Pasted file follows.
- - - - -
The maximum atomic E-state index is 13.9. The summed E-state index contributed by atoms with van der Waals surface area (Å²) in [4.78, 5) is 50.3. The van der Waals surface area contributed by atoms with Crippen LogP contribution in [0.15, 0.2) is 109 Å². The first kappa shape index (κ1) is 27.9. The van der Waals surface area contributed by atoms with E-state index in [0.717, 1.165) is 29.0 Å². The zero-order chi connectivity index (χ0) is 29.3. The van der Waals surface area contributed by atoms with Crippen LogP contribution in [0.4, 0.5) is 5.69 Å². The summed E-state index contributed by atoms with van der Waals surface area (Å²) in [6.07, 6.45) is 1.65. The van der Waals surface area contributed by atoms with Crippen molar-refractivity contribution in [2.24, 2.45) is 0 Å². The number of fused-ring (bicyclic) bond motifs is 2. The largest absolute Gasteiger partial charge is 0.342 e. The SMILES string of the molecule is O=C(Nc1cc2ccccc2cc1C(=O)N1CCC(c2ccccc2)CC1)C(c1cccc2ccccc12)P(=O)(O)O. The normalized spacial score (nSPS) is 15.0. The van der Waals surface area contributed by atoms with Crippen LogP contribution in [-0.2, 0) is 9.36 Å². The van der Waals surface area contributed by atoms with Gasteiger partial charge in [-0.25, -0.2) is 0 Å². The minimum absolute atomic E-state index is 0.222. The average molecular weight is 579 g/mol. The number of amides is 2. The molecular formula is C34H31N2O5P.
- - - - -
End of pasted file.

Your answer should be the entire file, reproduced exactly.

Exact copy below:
The maximum atomic E-state index is 13.9. The summed E-state index contributed by atoms with van der Waals surface area (Å²) in [4.78, 5) is 50.3. The van der Waals surface area contributed by atoms with Crippen LogP contribution in [0.15, 0.2) is 109 Å². The first kappa shape index (κ1) is 27.9. The van der Waals surface area contributed by atoms with E-state index in [0.717, 1.165) is 29.0 Å². The zero-order chi connectivity index (χ0) is 29.3. The van der Waals surface area contributed by atoms with Crippen LogP contribution in [0.4, 0.5) is 5.69 Å². The summed E-state index contributed by atoms with van der Waals surface area (Å²) in [6.07, 6.45) is 1.65. The van der Waals surface area contributed by atoms with Crippen molar-refractivity contribution in [2.24, 2.45) is 0 Å². The number of fused-ring (bicyclic) bond motifs is 2. The largest absolute Gasteiger partial charge is 0.342 e. The SMILES string of the molecule is O=C(Nc1cc2ccccc2cc1C(=O)N1CCC(c2ccccc2)CC1)C(c1cccc2ccccc12)P(=O)(O)O. The normalized spacial score (nSPS) is 15.0. The van der Waals surface area contributed by atoms with Crippen LogP contribution in [-0.2, 0) is 9.36 Å². The van der Waals surface area contributed by atoms with Gasteiger partial charge in [-0.25, -0.2) is 0 Å². The minimum absolute atomic E-state index is 0.222. The average molecular weight is 579 g/mol. The number of amides is 2. The molecular formula is C34H31N2O5P.